I’m trying to figure out some best practices when it comes to accounts that we as a IT support provider should have on our customer servers when doing work. I’m really against sharing generic accounts to do work, but it becomes really difficult to have each technical person with their named account across several different customers. Each customer has their own active directory on premise, so basically we need to create the same account several times on each customer and manually manage the passwords.
What are the best practices used for a scenario like this? What are the options in your opinion?
We often create accounts for us and use a high entropy password password for each client. But, if they are fall under some type of compliance then you should create an account for each of your techs that log in so there is a log of anything that was done by each person.
We also create a named support account that we use for customer support with a random long password.
How do you guys handle the default admin account? Disable? Give to the client?
Creating a shared account with a complex password is where I’m starting at, but that doesn’t really provide much security in my view.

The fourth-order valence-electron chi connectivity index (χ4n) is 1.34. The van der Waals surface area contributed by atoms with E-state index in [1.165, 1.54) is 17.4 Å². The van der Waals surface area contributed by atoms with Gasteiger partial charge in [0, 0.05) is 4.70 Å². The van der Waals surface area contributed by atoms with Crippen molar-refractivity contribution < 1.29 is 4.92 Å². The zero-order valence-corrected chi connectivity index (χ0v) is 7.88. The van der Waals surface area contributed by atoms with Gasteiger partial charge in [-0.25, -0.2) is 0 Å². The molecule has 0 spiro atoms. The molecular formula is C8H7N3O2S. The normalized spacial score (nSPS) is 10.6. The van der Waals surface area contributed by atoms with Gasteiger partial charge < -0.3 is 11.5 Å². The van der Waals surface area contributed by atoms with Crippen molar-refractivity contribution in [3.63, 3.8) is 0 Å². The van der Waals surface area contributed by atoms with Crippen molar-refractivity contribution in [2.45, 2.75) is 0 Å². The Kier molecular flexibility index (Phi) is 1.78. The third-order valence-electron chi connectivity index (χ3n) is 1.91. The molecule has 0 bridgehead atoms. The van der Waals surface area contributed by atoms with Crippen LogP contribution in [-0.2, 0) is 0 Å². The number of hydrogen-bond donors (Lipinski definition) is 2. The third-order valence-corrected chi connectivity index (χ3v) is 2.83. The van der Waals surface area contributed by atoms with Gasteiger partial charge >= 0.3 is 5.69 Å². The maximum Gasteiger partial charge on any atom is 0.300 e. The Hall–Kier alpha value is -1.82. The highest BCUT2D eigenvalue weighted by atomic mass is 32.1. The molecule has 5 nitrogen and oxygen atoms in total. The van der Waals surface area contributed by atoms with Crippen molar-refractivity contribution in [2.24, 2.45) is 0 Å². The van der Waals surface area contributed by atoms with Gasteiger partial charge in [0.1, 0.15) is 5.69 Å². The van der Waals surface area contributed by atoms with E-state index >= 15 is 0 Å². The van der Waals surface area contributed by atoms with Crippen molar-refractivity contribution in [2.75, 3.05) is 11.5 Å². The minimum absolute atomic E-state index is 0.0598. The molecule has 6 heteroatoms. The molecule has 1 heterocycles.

We use remote desktop manager from devolutions to manage connections and credentials, which works pretty well, but still you have a bunch of people using the same shared account which I see as bad practice.
What I’m looking for is how to manage this as the only way I’ve found so far is federated services getting the customers active directory and mine recognising accounts across the domains, that way I can get my guys using their own credentials to login and I can also control those better. But if you think about federating with all your customers also can be a problem when they don’t have AD or only use macs.
Perhaps something like jumpcloud but that works for IT staff? I’m a bit lost.
How companies that take care of many customers fully can manage credentials and access safely? if 2 people use the same account for me that is a risk in my opinion.